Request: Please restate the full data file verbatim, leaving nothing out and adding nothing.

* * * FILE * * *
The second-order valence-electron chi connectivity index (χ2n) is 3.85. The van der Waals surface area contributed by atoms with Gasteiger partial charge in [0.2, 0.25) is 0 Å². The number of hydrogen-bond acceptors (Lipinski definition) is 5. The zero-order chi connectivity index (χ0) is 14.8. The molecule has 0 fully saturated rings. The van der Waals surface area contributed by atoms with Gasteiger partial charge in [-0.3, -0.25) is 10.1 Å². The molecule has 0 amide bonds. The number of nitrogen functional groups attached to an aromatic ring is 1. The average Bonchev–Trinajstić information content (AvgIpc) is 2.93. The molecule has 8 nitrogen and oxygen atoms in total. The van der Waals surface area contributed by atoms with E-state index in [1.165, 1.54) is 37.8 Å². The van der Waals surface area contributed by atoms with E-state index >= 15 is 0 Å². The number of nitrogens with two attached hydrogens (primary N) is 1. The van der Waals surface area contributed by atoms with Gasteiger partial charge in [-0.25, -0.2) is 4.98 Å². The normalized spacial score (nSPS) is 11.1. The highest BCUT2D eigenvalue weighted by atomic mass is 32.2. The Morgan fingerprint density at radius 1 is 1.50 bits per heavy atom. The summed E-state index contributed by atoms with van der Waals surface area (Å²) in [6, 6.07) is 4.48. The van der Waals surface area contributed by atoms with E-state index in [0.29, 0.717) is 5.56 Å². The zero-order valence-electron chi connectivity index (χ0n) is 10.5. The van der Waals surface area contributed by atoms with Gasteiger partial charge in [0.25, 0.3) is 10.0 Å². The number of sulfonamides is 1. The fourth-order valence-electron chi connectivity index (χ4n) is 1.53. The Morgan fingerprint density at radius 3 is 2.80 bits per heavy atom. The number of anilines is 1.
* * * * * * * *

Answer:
The second-order valence-electron chi connectivity index (χ2n) is 3.85. The van der Waals surface area contributed by atoms with Gasteiger partial charge in [0.2, 0.25) is 0 Å². The number of hydrogen-bond acceptors (Lipinski definition) is 5. The zero-order chi connectivity index (χ0) is 14.8. The molecule has 0 fully saturated rings. The van der Waals surface area contributed by atoms with Gasteiger partial charge in [-0.3, -0.25) is 10.1 Å². The molecule has 0 amide bonds. The number of nitrogen functional groups attached to an aromatic ring is 1. The average Bonchev–Trinajstić information content (AvgIpc) is 2.93. The molecule has 8 nitrogen and oxygen atoms in total. The van der Waals surface area contributed by atoms with E-state index in [1.165, 1.54) is 37.8 Å². The van der Waals surface area contributed by atoms with E-state index >= 15 is 0 Å². The number of nitrogens with two attached hydrogens (primary N) is 1. The van der Waals surface area contributed by atoms with Gasteiger partial charge in [-0.25, -0.2) is 4.98 Å². The normalized spacial score (nSPS) is 11.1. The highest BCUT2D eigenvalue weighted by atomic mass is 32.2. The Morgan fingerprint density at radius 1 is 1.50 bits per heavy atom. The summed E-state index contributed by atoms with van der Waals surface area (Å²) in [6, 6.07) is 4.48. The van der Waals surface area contributed by atoms with E-state index in [0.29, 0.717) is 5.56 Å². The zero-order valence-electron chi connectivity index (χ0n) is 10.5. The van der Waals surface area contributed by atoms with Gasteiger partial charge in [0.25, 0.3) is 10.0 Å². The number of sulfonamides is 1. The fourth-order valence-electron chi connectivity index (χ4n) is 1.53. The Morgan fingerprint density at radius 3 is 2.80 bits per heavy atom. The number of anilines is 1.